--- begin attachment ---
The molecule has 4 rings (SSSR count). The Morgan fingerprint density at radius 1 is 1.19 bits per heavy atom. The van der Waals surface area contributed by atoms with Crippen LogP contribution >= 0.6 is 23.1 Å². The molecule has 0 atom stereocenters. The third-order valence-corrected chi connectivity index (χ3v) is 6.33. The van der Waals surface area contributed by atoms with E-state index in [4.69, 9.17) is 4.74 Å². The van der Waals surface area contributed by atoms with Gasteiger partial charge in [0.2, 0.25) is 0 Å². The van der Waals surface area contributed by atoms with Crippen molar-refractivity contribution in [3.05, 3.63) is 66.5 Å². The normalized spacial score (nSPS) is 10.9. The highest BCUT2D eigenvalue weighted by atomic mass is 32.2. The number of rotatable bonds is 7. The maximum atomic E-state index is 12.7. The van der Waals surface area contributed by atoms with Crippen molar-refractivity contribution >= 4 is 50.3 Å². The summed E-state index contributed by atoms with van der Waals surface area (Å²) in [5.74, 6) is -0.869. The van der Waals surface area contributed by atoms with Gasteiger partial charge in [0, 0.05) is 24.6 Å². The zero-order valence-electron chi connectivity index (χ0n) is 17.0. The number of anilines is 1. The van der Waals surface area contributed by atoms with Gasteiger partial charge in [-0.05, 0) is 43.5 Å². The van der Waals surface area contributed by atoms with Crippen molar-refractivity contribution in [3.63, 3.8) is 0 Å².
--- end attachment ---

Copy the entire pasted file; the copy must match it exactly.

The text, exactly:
The molecule has 4 rings (SSSR count). The Morgan fingerprint density at radius 1 is 1.19 bits per heavy atom. The van der Waals surface area contributed by atoms with Crippen LogP contribution >= 0.6 is 23.1 Å². The molecule has 0 atom stereocenters. The third-order valence-corrected chi connectivity index (χ3v) is 6.33. The van der Waals surface area contributed by atoms with E-state index in [4.69, 9.17) is 4.74 Å². The van der Waals surface area contributed by atoms with Gasteiger partial charge in [0.2, 0.25) is 0 Å². The van der Waals surface area contributed by atoms with Crippen molar-refractivity contribution in [3.05, 3.63) is 66.5 Å². The normalized spacial score (nSPS) is 10.9. The highest BCUT2D eigenvalue weighted by atomic mass is 32.2. The number of rotatable bonds is 7. The maximum atomic E-state index is 12.7. The van der Waals surface area contributed by atoms with Crippen molar-refractivity contribution >= 4 is 50.3 Å². The summed E-state index contributed by atoms with van der Waals surface area (Å²) in [5.74, 6) is -0.869. The van der Waals surface area contributed by atoms with Gasteiger partial charge in [0, 0.05) is 24.6 Å². The zero-order valence-electron chi connectivity index (χ0n) is 17.0. The number of anilines is 1. The van der Waals surface area contributed by atoms with Gasteiger partial charge in [-0.05, 0) is 43.5 Å². The van der Waals surface area contributed by atoms with Crippen molar-refractivity contribution in [3.63, 3.8) is 0 Å².